World's Fair New York, 1939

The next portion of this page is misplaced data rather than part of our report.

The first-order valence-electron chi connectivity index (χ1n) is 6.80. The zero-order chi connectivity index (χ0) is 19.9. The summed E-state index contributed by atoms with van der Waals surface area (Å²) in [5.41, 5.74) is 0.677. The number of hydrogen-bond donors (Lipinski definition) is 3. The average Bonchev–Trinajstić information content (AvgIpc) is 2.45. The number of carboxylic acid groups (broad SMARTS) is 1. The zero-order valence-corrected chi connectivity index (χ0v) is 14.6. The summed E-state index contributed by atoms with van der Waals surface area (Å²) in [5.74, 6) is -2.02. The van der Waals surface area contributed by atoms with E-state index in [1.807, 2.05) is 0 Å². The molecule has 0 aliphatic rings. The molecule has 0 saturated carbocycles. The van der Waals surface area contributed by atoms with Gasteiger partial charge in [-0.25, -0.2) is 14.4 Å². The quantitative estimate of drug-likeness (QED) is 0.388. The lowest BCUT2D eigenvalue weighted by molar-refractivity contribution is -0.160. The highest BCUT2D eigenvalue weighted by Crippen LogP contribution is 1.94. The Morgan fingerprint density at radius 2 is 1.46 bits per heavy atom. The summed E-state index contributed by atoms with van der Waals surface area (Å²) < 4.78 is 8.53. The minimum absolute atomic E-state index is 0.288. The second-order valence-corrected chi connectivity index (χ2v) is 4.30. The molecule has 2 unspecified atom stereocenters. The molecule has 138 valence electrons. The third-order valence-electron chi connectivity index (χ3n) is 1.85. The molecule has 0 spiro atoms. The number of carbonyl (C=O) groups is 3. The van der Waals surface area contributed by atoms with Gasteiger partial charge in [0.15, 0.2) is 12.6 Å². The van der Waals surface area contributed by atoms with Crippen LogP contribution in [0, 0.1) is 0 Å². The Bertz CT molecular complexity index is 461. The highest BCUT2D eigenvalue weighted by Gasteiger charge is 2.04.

The World’s Fair opened on Sunday April 30, 1939, the 150th anniversary of George Washington’s inauguration in New York City as the first President of the United States. It took place in Queens, New York in 1939; it was supposed to give the people living in the Great Depression a little hope that things were going to be ok. The idea was that this huge fair that was internationally recognized would lift the country’s moral and the city’s moral. The fair intended to help the American economy by showcasing American, and more specifically New York, businesses and by boasting the theme “Building the World of Tomorrow” by having displays of many up to date examples of technology. However, although the future was the theme, it was not the only thing the Fair had to offer. Many businesses and companies saw this as an opportunity to showcase consumer products, kind of taking it as a world exposition. But the fair was remembered for its futuristic theme spanning from the products it showed to the architectural decorations. And although many thought the World’s Fair was a huge success based on its attendance (over 44 million people in two seasons) the World’s Fair actually caused the Fair Corporation to go bankrupt after the fair was over.
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